"This is an issue about one guy who did something horrific," said Goldberg. "It's an easy way out to say that it was steroids or roid rage, or that it was some byproduct of wrestling-related drug use."

Many believe that both the media and the general public bring preconceptions about wrestling to the table when they see the headlines about Benoit -- shining the same bad light on everyone in the industry.

"In the public eye, wrestling's already bad," said D.C. Dillinger, a performer with NECW (whose real name is David Cahill). "People look down on it as lowbrow entertainment, that it appeals to the lowest common denominator. That isn't true, but that's the perception of wrestling."

The Benoit story is part and parcel of a daily problem faced by local wrestling promotions -- dealing with the fallout from what happens in the WWE.


Local promotions like NECW and the Melrose-based Millennium Wrestling Federation (for which Beau Douglas performs) have to live with the overwhelming dominance of WWE in the world of professional wrestling. But they don't have to like it.

"Our biggest fight, on a daily basis, is to differentiate ourselves from WWE," said Goldberg.

NECW intentionally steers away from the level of sexual content and violence seen in WWE programming. Goldberg hopes this has enabled the promotion to build up trust with its audience -- a vital connection in the midst of a wrestling scandal, when the lines between staged storylines and real crime blur in the minds of many.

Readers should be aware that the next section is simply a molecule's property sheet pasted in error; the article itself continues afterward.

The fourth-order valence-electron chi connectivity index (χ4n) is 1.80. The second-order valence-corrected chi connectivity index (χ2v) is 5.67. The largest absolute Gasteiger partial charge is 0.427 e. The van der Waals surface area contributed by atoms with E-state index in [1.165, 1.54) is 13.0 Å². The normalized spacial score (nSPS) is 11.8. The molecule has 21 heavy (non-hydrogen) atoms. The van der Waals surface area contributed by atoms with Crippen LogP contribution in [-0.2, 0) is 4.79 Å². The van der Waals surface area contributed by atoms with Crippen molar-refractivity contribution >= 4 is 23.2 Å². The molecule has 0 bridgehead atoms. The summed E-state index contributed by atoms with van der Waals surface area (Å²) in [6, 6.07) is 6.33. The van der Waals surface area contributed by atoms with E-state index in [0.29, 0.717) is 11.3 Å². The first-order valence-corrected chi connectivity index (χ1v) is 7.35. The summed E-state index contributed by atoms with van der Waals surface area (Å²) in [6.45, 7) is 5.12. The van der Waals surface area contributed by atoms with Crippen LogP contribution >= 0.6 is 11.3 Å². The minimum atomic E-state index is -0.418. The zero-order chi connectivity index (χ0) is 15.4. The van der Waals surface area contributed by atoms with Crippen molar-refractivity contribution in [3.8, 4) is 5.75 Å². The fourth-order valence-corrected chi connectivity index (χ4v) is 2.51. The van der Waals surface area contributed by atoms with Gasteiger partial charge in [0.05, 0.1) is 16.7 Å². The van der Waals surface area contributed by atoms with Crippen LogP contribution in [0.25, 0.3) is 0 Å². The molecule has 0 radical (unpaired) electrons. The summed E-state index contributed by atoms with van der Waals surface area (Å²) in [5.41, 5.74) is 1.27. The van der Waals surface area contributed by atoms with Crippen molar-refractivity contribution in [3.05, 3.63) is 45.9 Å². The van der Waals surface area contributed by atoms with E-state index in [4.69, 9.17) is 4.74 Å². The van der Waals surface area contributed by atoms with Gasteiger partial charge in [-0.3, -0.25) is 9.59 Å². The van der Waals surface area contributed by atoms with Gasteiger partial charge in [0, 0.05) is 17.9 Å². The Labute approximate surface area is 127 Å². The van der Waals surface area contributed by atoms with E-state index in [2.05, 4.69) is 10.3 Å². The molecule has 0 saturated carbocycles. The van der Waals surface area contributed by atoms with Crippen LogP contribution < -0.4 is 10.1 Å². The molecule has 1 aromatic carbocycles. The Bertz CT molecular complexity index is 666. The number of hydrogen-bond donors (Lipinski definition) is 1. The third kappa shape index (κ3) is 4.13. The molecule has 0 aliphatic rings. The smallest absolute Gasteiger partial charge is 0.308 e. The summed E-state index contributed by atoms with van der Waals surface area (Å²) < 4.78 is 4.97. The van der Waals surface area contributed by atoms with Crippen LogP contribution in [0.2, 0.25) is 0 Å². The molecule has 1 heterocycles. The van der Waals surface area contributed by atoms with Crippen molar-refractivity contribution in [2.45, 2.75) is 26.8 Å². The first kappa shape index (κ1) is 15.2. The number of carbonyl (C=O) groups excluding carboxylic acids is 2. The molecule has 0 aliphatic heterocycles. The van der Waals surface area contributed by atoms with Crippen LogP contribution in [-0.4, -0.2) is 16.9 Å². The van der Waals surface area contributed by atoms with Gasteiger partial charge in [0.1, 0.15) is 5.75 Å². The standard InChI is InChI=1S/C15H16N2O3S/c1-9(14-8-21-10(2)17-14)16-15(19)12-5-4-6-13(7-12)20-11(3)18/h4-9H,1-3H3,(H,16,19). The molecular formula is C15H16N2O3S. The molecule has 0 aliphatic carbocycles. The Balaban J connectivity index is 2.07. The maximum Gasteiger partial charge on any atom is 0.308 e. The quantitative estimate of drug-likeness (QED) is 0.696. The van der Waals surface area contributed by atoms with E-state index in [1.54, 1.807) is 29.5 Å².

At an NECW event in Quincy just days after the Benoit story broke, fans managed to get past the bad news. Nearly 200 people turned out, mostly families with children, to cheer and jeer their local heroes and villains with boisterous enthusiasm.

"I was scared to death ... that there was going to be nobody there," Goldberg said. "It restored my faith that people who are fans are going to continue to be fans."

Goldberg worries that the ongoing Benoit scandal will encourage people to paint everyone in wrestling with the same broad brush. In the end, he can only put his trust in the local fan base to understand the difference.

"When something like this happens, it's like, 'Oh my God,' did I do all this work and spend all this time only to have some external thing pull the rug out from under me?" Goldberg said. "The truth is you've got to have faith in the people that have been coming out and supporting you."